Today we are so lucky because regular PLY contributor Christina Pappas is visiting us on the blog! Read on as she takes us on a virtual tour of Living Archaeology Weekend in Kentucky.
The Red River Gorge in Kentucky is best known as a destination for world-class rock climbing, but during the third weekend of every September it’s better known for something else. For nearly 30 years, Living Archaeology Weekend (LAW) has been held in the Red River Gorge. For two days, demonstrations teach about American Indian and pioneer technologies and lifeways, archaeology, and protecting cultural resources. Friday is reserved for school children, and this past year nearly 1,200 4th and 5th graders participated in LAW. On Saturday, the general public is invited to join in on the fun. Demonstrations range from atl-atl (spear) throwing to long rifle hunting and it’s hard not to learn something new. Most people don’t know how important textiles were in ancient and early historic lifeways, but a group of us at LAW are changing that.
This was my third year demonstrating ancient spinning and weaving at LAW. I’m still new to this method of demonstrating and teaching; every year feels completely different. The weekend is a whirlwind of activity. My first year at LAW, I assumed this would be like any other event where I demonstrated ancient textile techniques. There would be some polite interest and a few questions, maybe a handful of folks who would want to dig a little deeper into the technique. LAW is anything but. On Friday, the school kids are an explosion of energy and excitement. I always start by asking them what ancient people would have worn thousands of years ago. Animal skins are always a standard answer and I love to see their astonished faces when I show them the soft fabric made from local plants used for clothing. I show them how to twist plant fiber into yarn and then they get to try prehistoric weaving. The boys usually become shy and let the girls take the lead. This year was different. My husband demonstrated the weaving and once the boys realized this wasn’t just ‘woman’s work’, they had as much fun, and success, weaving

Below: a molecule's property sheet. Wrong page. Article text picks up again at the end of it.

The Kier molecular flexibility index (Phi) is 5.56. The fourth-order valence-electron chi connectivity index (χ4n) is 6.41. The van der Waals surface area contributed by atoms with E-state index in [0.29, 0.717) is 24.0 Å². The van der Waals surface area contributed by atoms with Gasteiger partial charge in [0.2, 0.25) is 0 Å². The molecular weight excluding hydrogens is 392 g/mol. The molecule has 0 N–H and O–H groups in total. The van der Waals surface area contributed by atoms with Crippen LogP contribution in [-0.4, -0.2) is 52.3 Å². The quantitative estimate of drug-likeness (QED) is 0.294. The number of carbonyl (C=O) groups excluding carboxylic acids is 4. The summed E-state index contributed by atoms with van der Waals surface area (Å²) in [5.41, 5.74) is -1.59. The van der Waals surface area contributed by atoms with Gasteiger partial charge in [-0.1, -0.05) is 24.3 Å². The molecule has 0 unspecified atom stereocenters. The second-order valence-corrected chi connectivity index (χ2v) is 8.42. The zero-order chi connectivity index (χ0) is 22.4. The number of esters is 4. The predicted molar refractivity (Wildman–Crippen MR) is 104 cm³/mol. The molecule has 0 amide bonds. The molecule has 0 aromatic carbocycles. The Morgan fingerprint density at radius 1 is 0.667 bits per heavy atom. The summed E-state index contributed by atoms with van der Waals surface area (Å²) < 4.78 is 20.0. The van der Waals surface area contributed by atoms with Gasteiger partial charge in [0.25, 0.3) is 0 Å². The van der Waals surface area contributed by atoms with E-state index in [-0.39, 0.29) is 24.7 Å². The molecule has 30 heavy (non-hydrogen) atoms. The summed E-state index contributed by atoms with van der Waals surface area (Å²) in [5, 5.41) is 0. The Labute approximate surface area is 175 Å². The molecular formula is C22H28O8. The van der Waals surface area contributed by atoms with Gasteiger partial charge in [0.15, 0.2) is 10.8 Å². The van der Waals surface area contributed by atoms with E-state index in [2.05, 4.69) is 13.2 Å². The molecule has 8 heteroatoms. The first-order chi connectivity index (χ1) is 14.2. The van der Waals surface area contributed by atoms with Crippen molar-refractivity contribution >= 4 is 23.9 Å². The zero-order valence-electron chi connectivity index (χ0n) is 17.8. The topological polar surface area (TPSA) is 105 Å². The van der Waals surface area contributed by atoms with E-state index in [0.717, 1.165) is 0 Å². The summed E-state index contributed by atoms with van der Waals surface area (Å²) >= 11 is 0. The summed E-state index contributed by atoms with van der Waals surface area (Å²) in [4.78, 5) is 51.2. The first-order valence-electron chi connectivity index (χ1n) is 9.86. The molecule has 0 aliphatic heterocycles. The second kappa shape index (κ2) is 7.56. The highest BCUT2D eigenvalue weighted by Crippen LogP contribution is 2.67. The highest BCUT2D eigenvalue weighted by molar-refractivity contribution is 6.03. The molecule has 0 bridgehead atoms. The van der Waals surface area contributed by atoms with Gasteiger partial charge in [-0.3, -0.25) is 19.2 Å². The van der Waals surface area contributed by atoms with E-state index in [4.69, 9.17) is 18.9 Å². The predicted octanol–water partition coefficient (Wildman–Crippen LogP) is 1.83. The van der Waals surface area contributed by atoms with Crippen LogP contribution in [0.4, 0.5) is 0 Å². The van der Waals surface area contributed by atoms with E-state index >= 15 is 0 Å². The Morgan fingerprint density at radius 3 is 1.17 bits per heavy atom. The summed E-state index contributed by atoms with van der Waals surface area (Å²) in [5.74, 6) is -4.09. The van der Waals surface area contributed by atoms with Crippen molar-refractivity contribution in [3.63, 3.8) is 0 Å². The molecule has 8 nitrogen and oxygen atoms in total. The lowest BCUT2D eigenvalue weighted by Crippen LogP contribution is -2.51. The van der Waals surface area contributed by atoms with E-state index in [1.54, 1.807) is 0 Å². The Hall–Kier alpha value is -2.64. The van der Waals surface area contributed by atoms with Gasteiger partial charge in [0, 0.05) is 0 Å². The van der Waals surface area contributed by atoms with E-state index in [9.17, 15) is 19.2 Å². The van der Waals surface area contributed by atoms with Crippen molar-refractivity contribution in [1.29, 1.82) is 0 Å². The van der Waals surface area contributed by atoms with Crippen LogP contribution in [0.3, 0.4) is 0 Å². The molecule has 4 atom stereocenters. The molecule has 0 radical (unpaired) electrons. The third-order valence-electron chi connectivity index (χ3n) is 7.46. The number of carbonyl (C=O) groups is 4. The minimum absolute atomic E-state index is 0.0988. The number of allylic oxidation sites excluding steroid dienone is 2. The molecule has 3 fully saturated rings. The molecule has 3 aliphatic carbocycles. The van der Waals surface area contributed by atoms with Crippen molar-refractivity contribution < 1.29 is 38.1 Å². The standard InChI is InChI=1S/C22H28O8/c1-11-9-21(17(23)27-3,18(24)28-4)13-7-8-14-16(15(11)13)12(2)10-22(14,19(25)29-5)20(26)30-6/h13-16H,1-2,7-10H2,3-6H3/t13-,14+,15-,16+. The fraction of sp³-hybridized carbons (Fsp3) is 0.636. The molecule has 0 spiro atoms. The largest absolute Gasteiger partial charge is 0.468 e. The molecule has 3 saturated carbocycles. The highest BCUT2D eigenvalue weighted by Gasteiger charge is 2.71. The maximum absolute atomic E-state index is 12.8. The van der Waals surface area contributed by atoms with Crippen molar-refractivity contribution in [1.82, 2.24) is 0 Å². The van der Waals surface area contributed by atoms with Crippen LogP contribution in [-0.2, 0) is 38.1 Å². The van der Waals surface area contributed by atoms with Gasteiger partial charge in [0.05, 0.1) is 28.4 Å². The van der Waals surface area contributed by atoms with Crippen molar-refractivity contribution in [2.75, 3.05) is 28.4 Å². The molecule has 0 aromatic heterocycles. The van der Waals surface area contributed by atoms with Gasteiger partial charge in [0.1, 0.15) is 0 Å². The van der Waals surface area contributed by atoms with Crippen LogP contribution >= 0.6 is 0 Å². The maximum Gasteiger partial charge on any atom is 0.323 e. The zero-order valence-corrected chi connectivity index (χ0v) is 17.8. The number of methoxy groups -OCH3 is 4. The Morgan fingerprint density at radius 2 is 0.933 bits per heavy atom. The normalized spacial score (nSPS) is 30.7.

What makes LAW really challenging is that you only have a few minutes with each group of kids. I have to summarize 40,000 years of textile technology and teach how to make yarn and how to weave in 10-15 minutes. It’s a bit exhausting but in the end it’s worth it. My demonstration breaks so many misconceptions for these kids. Ancient peoples wore clothing as vibrant and interesting as we do that told as much about them as our clothes tell about us. LAW helps these kids learn that the stereotypes about ancient peoples they have grown up with are often wrong. It
I’m not alone in my textile-themed demonstrations. Robin McBride Scott demonstrates basketry techniques that have been used since ancient times. A self-taught basketmaker, Robin has been demonstrating at LAW for 13 years. Like me, Robin has found that the kids at LAW arrive with a lot of misconceptions about the ancient past. She tries to get them to see baskets as tools and not just a decorative art piece on the shelf, how changes in the basket weave can change the strength and use of the finished object, and the role baskets played in our technological evolution.
LAW has become one of my favorite fiber-related activities all year. It is exhausting, but it’s always so much fun. Demonstrating at LAW has made me really think about what is most important for people to learn about spinning and weaving. When you only have a few minutes of a child’s attention, you have to make sure what they take away from you matters. Knowing that ancient people spun and wove and that the stereotypes are wrong is what matters to me.
Chris is an archaeologist by day and a fiber fanatic by night who is happiest when she can be both at the same time. She lives in Kentucky with her husband, adorable baby girl, and two crazy beagles.